Sye Williams will tell you himself he is not political-engaged in prisons issues. He wanted to shoot a photo-story in a prison and wanted to provide viewers “a slice of life” of the female prisoners at Valley State Prison for Women (VSPW) in Chowchilla, California.
Sye likes to get inside of sub-cultures. In the past, Sye has shot teenage wrestlers, fringe sports-folk and even adopted the persona of a journeyman fighter in order to get inside the world of the amateur boxing circuit. He lost his first bout, but returned a second night with dyed hair and different (leopard skin) shorts to fight again.
Sye, whose film photographs from VSPW have an eerie blue-green institutional patina, visited the prison in 2000. His first impression was that the prison looked like a vocational college. Still, Sye says, “I didn’t see a lot of optimism. […] Everyone always talked about coming back.”
Over five days Sye felt he (and his writing partner and assistants) had virtual unhindered access. Furthermore, he praises the accommodations made by the California Department of Corrections and Rehabilitation for his project. It is unusual for prison photographers to report such freedom within the walls.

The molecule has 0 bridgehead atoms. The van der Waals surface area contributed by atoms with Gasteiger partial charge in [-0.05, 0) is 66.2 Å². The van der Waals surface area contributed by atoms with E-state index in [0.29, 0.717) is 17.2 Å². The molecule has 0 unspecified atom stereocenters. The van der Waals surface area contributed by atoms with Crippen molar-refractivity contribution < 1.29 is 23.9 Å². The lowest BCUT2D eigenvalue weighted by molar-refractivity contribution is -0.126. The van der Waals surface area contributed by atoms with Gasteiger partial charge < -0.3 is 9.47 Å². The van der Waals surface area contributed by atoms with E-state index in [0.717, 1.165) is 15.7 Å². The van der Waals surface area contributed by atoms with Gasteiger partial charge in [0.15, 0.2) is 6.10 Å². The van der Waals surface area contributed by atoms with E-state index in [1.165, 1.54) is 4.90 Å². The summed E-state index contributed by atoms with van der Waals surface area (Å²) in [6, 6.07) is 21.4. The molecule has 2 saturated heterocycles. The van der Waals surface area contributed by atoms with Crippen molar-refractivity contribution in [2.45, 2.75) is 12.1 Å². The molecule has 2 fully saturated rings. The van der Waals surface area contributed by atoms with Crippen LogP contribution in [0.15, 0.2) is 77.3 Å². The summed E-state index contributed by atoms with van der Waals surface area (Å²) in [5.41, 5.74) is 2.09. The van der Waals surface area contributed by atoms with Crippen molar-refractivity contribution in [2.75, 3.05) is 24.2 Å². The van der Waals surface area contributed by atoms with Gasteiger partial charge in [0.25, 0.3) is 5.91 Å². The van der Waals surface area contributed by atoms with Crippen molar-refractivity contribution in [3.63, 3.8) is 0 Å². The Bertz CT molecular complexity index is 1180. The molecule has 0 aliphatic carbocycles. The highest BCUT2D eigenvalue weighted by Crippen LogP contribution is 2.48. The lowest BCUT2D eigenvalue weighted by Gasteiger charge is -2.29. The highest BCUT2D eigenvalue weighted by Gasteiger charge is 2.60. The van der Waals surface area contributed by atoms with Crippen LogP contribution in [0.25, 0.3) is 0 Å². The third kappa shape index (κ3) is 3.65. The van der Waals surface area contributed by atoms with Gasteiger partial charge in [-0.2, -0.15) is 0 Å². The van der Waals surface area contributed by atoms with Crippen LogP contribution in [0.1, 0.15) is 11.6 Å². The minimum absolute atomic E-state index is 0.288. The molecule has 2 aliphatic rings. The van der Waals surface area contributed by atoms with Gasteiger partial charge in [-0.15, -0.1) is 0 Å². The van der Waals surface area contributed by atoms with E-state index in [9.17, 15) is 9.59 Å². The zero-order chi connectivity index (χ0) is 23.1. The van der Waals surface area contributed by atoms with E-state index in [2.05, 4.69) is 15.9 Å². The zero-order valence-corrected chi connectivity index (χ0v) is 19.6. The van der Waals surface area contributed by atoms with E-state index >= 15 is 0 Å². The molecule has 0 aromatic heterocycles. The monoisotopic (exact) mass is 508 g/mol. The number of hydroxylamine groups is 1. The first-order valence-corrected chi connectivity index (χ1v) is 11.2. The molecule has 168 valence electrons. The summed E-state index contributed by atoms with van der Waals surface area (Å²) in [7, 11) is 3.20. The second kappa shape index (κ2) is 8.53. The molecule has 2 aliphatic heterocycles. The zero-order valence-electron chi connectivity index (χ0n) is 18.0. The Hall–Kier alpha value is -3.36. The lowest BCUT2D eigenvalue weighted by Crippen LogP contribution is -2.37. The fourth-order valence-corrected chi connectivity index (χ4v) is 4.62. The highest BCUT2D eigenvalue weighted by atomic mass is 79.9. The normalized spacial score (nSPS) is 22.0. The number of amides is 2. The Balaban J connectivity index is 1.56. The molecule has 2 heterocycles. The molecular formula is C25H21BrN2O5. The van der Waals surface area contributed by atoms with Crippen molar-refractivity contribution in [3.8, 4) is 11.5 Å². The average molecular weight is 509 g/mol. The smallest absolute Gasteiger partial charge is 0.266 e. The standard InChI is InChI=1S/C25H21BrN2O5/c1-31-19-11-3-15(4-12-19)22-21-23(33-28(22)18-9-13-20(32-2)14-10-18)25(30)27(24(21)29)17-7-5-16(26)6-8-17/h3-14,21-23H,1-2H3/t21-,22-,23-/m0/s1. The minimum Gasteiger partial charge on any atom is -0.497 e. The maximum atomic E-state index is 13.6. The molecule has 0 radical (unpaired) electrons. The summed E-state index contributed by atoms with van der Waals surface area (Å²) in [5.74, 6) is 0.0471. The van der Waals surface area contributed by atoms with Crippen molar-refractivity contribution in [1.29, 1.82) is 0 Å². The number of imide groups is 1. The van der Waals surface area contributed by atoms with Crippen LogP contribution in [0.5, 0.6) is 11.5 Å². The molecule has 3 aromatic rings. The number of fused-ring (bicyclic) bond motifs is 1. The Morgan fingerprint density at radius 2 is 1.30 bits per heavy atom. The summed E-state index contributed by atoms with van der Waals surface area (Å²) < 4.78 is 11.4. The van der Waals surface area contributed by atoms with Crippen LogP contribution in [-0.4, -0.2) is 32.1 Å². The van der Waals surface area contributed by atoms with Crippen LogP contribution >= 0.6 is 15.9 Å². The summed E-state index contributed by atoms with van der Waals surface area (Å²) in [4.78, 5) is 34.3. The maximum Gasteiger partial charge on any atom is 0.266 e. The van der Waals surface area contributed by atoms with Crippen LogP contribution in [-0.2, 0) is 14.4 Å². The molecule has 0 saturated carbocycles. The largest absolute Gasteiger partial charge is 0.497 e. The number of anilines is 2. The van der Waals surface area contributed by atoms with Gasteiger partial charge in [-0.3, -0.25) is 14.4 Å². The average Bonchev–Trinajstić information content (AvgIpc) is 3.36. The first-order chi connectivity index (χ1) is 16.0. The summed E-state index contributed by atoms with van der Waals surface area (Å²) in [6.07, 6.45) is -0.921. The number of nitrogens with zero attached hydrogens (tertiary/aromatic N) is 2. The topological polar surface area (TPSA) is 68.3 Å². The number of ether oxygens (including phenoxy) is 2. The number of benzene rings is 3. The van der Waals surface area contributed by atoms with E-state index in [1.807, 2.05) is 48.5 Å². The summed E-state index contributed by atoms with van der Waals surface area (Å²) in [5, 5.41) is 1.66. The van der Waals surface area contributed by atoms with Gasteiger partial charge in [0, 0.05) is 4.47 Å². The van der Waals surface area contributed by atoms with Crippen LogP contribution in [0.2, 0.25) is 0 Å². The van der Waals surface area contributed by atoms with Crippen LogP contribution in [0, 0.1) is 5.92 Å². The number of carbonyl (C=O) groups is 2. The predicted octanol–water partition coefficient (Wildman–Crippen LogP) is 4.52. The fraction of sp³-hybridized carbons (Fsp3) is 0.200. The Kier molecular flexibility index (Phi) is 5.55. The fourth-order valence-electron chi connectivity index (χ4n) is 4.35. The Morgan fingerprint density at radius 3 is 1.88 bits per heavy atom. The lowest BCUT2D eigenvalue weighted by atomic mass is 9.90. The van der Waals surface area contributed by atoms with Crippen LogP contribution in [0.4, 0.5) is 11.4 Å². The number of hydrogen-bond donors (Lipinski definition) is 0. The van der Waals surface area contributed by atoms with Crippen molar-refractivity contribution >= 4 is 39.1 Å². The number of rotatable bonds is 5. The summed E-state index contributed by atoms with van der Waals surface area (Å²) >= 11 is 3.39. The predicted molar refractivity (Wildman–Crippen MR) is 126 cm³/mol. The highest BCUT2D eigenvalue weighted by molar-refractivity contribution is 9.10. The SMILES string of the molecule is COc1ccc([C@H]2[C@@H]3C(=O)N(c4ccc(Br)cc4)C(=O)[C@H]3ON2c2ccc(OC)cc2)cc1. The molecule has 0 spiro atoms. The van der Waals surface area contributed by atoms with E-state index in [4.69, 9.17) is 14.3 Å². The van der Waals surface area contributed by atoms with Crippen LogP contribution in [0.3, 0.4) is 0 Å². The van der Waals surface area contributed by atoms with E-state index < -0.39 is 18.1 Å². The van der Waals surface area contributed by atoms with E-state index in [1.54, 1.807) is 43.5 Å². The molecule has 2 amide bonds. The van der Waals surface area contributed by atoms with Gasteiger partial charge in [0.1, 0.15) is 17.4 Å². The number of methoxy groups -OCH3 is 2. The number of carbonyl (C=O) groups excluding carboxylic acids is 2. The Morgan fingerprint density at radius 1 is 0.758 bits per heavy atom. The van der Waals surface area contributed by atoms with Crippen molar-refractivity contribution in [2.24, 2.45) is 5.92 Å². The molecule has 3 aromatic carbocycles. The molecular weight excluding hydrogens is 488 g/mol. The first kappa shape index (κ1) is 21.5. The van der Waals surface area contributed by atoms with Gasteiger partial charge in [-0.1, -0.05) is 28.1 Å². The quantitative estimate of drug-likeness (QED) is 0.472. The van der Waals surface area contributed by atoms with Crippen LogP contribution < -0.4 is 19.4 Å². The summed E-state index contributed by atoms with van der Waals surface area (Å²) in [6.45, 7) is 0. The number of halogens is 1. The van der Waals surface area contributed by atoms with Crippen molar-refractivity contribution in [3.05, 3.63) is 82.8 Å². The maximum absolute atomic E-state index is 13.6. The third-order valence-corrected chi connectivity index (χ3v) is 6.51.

Sye is also one of the very few prison photographers to have made multiple portraits of prison staff. He attributes this to the more relaxed atmosphere in a women’s prison. Due to fewer incidents of violence, Sye’s impression was that staff considered work at a women’s prison as a step toward retirement.
Sye’s curiosity leads him to wonder what has happened to the women in the interim ten years and, given the opportunity, he would like to make portraits of them now (whether they are incarcerated or not) a decade on.
We talk about the willingness of women to be photographed, the difficult circumstances of a few of his subjects and the logic of a women’s facility as it compares to a men’s prison.
All images © Sye Williams